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Back in the Başkent

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Hello from Ankara!

Since my arrival a month ago it’s felt slightly like I’ve been running-running-running straight through. Luckily today’s a holiday so I have a bit of a chance to catch up on things like blogging.

Also my housecleaner is here for the first day and it’s a little awkward if I’m sitting around doing nothing.

As Thomas Wolfe famously said, you can’t go home again. Ankara isn’t really “home” for me, but my life here now has so far been quite different from my life here as a student or as a researcher. Part of it is of course the day job – no haphazard schedule or spur-of-the-moment weeklong trips now. And another part of it is the accoutrements of the job – my pantry is stocked with Commissary loot, like Cream of Wheat, chocolate chips and taco fixings, that I certainly didn’t have access to before. My location has changed, too: instead of my garden flat directly downtown, walking distance from the Embassy and from Tunali and Kizilay, my current housing is behind the central district. I’d say in a U.S. city I’d be on the edge of town, but not quite in the suburbs. I’ve been taking a lot of cabs. The apartment itself is much nicer than my garden flat though, and unlike my previous flat it is not decorated in heavy, garish faux-gilt. Also unlike my last Ankara flat, I have not found a machete in my china cabinet in this one.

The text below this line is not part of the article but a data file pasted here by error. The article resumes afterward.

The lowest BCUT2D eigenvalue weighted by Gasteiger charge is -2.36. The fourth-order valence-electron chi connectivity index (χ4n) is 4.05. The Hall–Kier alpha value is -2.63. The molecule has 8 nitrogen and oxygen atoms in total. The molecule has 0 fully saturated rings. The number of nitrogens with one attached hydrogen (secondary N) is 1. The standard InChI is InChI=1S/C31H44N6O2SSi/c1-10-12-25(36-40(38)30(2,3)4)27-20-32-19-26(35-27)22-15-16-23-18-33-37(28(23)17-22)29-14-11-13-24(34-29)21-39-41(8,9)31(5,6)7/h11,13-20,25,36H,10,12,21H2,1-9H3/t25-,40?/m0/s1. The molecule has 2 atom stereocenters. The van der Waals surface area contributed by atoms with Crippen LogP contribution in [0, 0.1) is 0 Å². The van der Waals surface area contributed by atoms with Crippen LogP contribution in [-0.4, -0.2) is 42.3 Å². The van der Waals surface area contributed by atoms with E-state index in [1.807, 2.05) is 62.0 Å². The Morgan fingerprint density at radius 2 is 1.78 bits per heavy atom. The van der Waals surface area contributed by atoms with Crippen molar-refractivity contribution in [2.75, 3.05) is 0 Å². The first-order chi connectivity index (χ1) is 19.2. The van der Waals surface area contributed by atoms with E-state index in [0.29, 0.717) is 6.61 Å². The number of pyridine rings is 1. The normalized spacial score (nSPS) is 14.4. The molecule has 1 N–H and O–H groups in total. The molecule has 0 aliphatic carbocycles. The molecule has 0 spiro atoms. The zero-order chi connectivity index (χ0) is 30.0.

As a Fulbrighter here before, I occupied a strange space in the expat social fabric of the city – I wasn’t really a student, nor was I on official government orders. I wasn’t a teacher or working with one of the NGOs. I think partly because of that I ended up with a really varied group of people that I spent time with. Many of those people have moved on since 2009, but a few are still around luckily. In my current position, it seems pretty easy to end up with a very insular social circle. There are a decent amount of Embassy community events, which is very welcoming and especially great if you’ve just moved here and are unfamiliar with the city/country/culture, but it also makes it easier to not venture far beyond the community. I’ve really enjoyed getting to know the people I’ve met so far, but I’ll also enjoy branching out and exploring a bit what else Ankara has to offer (step 1 is renewing my ARIT membership I think; step 2 may be yoga).
So the past month in Ankara has been different. Not great or bad, just different.

I’d say it’s been a generally good month overall though – I’m really enjoying my job so far, my coworkers are great, my Turkish skills alternately impress and annoy me, and I’m loving being back in Ankara and Turkey in general.


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